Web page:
I see no evidence for a “He has a wonderful plan for your life” God. I refuse to embrace a god who thinks a wonderful plan includes suffering, devastation, pain, and death. I much prefer the “sh*t happens” approach to life. I can embrace and live with such a view of life. Life happens whether I am ready for it or not. There is no god pulling the divine strings of my life.”

I must first note that I disagree entirely with his assessment. If he supposed he had reached the end of his journey as a Christian and was simply waiting for his pie-in-the-sky, he missed a crucial element of authentic Christianity. You see, Jesus declared that He came to give us abundant life. This life we live isn’t meant to be cloistered. It’s meant to be shared. We are meant to love and disciple others and the journey is a great adventure all its own. If he supposed that he had somehow arrived, what did he make of Paul’s declaration that he never counted himself to have arrived, but rather, forgetting the past [including past achievements and failures], he pressed on for the prize of the high calling of God in Christ Jesus?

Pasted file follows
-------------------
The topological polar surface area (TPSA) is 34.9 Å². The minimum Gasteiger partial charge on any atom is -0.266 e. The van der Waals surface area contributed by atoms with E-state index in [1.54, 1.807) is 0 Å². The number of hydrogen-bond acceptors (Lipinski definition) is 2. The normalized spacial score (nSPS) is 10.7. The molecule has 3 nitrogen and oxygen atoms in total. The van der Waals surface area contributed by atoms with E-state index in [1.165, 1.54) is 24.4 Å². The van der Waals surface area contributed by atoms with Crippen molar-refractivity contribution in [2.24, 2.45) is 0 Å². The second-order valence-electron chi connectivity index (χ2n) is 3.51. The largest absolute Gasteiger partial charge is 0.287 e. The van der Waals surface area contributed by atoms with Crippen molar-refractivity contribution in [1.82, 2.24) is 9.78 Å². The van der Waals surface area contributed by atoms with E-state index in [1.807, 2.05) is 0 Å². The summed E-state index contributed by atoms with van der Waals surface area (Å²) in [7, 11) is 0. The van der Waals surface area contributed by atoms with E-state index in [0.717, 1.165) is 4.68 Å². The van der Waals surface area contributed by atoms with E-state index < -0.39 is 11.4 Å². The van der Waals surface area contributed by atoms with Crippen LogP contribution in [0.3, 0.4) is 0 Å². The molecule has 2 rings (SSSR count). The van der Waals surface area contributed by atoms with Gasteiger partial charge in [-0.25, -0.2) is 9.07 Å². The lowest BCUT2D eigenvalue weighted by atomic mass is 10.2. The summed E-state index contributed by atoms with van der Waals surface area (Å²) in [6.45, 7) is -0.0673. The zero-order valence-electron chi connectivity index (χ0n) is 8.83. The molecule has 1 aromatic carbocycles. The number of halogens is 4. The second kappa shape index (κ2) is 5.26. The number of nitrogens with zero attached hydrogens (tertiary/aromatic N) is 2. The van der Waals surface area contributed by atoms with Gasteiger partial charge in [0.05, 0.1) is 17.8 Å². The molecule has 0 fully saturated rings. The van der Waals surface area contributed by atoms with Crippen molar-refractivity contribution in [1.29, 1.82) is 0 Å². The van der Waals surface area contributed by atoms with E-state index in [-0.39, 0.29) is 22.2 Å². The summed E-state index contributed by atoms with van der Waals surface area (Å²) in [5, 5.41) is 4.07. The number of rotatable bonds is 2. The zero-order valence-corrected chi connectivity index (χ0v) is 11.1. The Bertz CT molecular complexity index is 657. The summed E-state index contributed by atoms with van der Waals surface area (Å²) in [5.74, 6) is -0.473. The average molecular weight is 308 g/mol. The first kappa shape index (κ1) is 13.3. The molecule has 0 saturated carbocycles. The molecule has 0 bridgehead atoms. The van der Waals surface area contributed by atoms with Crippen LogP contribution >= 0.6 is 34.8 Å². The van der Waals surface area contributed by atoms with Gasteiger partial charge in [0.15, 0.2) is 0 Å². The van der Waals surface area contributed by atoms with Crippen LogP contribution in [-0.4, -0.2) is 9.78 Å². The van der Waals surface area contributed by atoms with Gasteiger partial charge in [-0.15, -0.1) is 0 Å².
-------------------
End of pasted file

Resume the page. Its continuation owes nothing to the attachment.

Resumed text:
Yet this false sense of having arrived, simply because one has made a declaration of faith, been baptized and begun attending church is pervasive through church culture. We are called to make disciples of the world, yet according to Barna Research, the majority of Christians go throughout their entire lives without ever having led even one person to Christ! Do we suppose there is a section in heaven for the Scorched Yet Scarcely Saved? Have we not read the parable of the talents and the warning regarding the fellow who came to his Lord empty handed? What unprofitable servants we have become! And these same Christians look to churchified motivational speakers like Joel Osteen in search of the abundant life that only comes in fulfilling your calling to be a disciple and to make disciples!

I digress.